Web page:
About ELD

The Economics of Land Degradation (ELD) Initiative works at the science-policy interface, bringing a large global network of scientists, academics, business leaders, politicians, decision-makers and other relevant stakeholders together to identify solutions for land management. It mobilises different kinds of expertise ranging from ecosystem services to economics, stakeholder participation, communications and other topics related to land management and policy. The Initiative provides economic information on the benefits of sustainable land management to interested parties, capitalising on intellectual capital to promote better land management.

The international network was initiated in 2012 by the European Commission, the United Nations Convention to Combat Desertification (UNCCD) and the German Federal Ministry for Economic Cooperation and Development.

Our Vision

The partners’ vision of Economics of Land Degradation (ELD) Initiative is to transform global understanding of the value of land and create awareness of the economic case for sustainable land management that prevents loss of natural capital, secures livelihoods, preserves ecosystem services, combats climate change, and addresses food, energy, and water security, and to create capacity for the utilisation of economic information for sustainable land management.

The aim of the ELD Initiative is to increase and strengthen awareness of the economics of land degradation and sustainable land management in the scientific, political and public discourse. Through research, capacity-building, and active knowledge exchange, it seeks to ensure that the economics of sustainable land management are understood and useful for decision making processes.

A globally valid approach for the analysis of the economics of land degradation is at the heart of all ELD activities. The goal of the Initiative is to ensure that economic valuation of ecosystem services becomes an integral part of policy strategies and decision-making.

Mission Statement

The central purpose and role of the Economics of Land Degradation (ELD) Initiative is that through an open inter-disciplinary partnership:

  • We work on the basis of a holistic framework built upon a recognized methodology to include the economic benefits of sustainable land management in political decision-making;
  • We build a compelling economic case for the benefits derived from sustainable land management from the local to the global level while applying a multi-level approach;
  • We estimate quantitatively the economic benefits derived from adopting sustainable land management practices and compare them to the costs of these practices;
  • We develop the capacities of decision-makers and land users through innovative formats to adapt and build their knowledge into national frameworks and action on the ground;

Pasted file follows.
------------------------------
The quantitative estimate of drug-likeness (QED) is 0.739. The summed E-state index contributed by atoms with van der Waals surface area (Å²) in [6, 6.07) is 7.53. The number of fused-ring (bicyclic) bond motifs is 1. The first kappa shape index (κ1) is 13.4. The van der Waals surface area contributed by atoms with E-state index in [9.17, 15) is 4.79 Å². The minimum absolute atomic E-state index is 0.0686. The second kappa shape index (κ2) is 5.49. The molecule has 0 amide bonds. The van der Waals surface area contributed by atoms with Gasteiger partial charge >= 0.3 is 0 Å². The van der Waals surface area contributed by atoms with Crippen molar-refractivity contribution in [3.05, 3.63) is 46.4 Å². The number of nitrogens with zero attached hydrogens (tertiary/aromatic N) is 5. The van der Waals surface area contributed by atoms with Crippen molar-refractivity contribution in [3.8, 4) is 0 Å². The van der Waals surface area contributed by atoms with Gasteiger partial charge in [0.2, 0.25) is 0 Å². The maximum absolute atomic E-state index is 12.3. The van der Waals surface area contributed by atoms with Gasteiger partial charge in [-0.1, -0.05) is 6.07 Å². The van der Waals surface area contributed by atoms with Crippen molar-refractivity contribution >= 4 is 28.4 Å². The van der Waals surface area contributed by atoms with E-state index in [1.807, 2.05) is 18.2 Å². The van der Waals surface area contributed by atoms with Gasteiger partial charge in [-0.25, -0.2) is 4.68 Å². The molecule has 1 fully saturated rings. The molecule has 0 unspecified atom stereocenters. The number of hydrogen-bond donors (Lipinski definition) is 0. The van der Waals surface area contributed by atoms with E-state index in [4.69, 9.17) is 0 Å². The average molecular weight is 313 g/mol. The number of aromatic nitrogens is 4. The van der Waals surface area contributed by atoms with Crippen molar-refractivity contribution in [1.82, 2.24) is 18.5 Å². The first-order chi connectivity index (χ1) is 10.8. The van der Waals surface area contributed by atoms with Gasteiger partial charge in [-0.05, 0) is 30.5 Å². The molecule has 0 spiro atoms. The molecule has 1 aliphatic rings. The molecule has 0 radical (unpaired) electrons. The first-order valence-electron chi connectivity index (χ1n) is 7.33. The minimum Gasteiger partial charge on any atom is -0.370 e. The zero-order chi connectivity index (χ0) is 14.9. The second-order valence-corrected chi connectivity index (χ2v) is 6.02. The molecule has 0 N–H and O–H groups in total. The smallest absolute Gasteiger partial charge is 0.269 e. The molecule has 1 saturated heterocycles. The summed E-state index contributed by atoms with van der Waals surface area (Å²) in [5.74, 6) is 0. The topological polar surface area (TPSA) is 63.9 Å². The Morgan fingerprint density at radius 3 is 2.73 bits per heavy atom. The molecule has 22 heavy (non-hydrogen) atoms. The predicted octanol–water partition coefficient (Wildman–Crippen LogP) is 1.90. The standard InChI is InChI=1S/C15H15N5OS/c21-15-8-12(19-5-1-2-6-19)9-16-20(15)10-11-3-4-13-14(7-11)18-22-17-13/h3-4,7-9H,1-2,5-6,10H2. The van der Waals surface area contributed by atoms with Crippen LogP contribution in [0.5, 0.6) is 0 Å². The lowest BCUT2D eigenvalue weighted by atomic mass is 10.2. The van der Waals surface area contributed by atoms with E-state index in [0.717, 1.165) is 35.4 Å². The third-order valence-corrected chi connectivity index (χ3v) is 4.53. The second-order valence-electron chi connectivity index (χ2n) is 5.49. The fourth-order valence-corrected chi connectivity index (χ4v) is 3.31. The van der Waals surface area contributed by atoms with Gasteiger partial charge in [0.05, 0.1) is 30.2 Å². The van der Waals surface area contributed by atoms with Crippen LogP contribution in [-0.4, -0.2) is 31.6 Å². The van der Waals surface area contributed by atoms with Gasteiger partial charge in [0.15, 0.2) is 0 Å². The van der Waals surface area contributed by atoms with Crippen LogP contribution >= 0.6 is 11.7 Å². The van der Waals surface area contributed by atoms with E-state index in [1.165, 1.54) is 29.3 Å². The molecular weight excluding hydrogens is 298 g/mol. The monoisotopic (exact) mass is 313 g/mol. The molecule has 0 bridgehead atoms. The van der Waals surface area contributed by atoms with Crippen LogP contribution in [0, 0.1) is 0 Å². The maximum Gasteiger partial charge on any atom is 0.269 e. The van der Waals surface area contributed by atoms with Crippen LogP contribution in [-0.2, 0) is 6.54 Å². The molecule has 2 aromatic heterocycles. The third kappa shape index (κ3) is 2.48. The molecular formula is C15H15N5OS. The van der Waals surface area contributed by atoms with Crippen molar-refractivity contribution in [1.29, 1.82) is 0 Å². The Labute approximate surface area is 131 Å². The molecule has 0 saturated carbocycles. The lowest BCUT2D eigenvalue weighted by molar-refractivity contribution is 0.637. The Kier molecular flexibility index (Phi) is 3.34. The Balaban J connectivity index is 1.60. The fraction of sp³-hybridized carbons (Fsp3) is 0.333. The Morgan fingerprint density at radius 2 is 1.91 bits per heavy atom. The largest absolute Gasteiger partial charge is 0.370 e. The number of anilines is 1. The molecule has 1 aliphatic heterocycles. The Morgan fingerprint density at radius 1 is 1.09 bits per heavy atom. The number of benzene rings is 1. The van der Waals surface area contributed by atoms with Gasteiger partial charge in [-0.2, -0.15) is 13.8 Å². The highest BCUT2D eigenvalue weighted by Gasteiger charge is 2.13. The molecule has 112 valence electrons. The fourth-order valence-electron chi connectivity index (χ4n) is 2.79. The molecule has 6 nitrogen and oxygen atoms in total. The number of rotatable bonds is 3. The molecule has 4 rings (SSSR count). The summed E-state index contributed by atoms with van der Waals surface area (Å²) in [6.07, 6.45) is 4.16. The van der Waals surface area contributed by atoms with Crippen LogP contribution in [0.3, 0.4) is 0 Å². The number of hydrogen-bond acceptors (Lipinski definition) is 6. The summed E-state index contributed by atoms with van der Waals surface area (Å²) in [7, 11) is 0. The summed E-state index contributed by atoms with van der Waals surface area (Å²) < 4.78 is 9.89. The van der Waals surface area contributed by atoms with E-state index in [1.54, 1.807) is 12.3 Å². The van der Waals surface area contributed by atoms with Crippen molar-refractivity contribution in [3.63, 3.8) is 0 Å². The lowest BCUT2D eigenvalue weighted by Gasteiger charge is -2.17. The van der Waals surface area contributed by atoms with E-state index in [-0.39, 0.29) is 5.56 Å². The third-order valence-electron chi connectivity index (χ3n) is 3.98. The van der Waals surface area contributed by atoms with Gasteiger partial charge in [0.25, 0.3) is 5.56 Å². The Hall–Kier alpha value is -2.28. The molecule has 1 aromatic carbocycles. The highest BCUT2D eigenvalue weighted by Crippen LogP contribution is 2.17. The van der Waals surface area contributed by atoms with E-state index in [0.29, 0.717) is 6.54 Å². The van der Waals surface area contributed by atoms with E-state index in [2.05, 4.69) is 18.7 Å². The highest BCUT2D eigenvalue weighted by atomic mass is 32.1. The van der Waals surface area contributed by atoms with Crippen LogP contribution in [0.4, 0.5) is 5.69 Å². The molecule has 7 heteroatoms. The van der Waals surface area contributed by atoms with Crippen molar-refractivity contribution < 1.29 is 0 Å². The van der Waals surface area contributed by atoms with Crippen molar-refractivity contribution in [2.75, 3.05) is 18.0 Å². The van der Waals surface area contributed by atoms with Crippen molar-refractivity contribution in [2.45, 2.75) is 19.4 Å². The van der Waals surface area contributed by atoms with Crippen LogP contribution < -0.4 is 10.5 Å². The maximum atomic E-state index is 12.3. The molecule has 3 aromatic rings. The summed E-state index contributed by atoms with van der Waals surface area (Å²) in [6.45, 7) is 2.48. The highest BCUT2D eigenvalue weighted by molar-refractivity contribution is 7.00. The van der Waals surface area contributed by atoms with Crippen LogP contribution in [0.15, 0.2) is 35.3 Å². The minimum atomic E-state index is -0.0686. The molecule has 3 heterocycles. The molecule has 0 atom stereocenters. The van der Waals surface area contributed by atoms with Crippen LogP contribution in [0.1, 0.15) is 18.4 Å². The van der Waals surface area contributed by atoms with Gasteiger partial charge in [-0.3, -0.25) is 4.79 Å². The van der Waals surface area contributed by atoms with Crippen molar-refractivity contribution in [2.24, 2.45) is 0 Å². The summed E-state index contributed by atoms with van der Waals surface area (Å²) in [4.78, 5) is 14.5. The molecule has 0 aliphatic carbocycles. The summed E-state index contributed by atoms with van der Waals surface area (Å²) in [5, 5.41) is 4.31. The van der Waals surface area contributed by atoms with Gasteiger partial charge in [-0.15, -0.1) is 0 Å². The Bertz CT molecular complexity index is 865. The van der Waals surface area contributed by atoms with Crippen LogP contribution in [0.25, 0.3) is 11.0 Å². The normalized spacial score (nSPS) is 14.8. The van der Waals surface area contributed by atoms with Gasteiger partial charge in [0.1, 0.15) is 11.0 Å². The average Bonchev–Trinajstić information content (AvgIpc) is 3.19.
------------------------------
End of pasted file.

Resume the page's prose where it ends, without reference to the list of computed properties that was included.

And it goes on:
• We stimulate the transformation towards land uses that provide fulfilling and secure livelihoods to all while growing natural capital, enhancing ecosystem services, boosting resilience and combating climate change;
  • We increase the awareness of the total value of land with its related ecosystem services;
  • We mainstream the full benefits of land in international and national land use strategies and action programmes by proposing effective solutions, tailored to country- or region-specific needs, including policies, and activities to reduce land degradation, mitigate climate change and the loss of biodiversity, and deliver food, energy, and water security worldwide.

What are economics of Land Degradation?

Economics of land degradation look at the true costs of degrading land and land-based ecosystems as well as the benefits that derive from sustainable management of land and land-based ecosystems.

Valuing land comprehensively is no easy feat, and thus the ELD Initiative provides ground-truthed tools and assessments that will allow other parties to undertake cost-benefit analyses of land and land use through total economic valuation. This approach helps to shine a light on the hidden values of land that are very often not considered when taking decisions about its management (e.g., nutrient cycling, water retention, storm protection). The Initiative also recognises that some aspects of land are invaluable in that the very existence of humanity depends on the land and thus has infinite value. Nevertheless, economic information is used by decision makers for land use, land use change and management. Fully informed economic valuations are a central component of these decision making processes, especially as economics provide a common language for different stakeholders to discuss their needs, costs, and gains, and come to optimal, mutually beneficial sustainable land management strategies.